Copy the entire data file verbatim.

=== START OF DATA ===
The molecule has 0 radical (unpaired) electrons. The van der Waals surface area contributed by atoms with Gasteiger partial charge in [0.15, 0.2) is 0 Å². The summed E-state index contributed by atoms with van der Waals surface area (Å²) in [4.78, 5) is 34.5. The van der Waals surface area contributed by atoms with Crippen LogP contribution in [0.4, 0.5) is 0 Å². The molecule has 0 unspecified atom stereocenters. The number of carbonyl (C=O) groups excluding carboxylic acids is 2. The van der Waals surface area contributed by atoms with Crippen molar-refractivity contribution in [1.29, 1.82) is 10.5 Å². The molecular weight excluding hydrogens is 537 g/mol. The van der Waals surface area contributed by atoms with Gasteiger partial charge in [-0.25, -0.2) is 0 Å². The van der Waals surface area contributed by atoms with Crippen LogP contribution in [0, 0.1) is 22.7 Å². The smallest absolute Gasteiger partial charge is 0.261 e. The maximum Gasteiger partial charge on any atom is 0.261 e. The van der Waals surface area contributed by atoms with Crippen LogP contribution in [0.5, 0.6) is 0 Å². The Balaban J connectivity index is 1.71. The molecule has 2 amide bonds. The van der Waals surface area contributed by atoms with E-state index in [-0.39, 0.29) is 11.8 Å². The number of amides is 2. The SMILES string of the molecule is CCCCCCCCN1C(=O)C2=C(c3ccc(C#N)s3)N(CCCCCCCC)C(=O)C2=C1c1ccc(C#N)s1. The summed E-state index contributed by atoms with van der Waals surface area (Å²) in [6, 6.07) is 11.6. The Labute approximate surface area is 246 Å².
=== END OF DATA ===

The molecule has 0 radical (unpaired) electrons. The van der Waals surface area contributed by atoms with Gasteiger partial charge in [0.15, 0.2) is 0 Å². The summed E-state index contributed by atoms with van der Waals surface area (Å²) in [4.78, 5) is 34.5. The van der Waals surface area contributed by atoms with Crippen LogP contribution in [0.4, 0.5) is 0 Å². The molecule has 0 unspecified atom stereocenters. The number of carbonyl (C=O) groups excluding carboxylic acids is 2. The van der Waals surface area contributed by atoms with Crippen molar-refractivity contribution in [1.29, 1.82) is 10.5 Å². The molecular weight excluding hydrogens is 537 g/mol. The van der Waals surface area contributed by atoms with Gasteiger partial charge in [-0.25, -0.2) is 0 Å². The van der Waals surface area contributed by atoms with Crippen LogP contribution in [0, 0.1) is 22.7 Å². The smallest absolute Gasteiger partial charge is 0.261 e. The maximum Gasteiger partial charge on any atom is 0.261 e. The van der Waals surface area contributed by atoms with Crippen LogP contribution in [0.5, 0.6) is 0 Å². The Balaban J connectivity index is 1.71. The molecule has 2 amide bonds. The van der Waals surface area contributed by atoms with E-state index in [-0.39, 0.29) is 11.8 Å². The number of amides is 2. The SMILES string of the molecule is CCCCCCCCN1C(=O)C2=C(c3ccc(C#N)s3)N(CCCCCCCC)C(=O)C2=C1c1ccc(C#N)s1. The summed E-state index contributed by atoms with van der Waals surface area (Å²) in [6, 6.07) is 11.6. The Labute approximate surface area is 246 Å².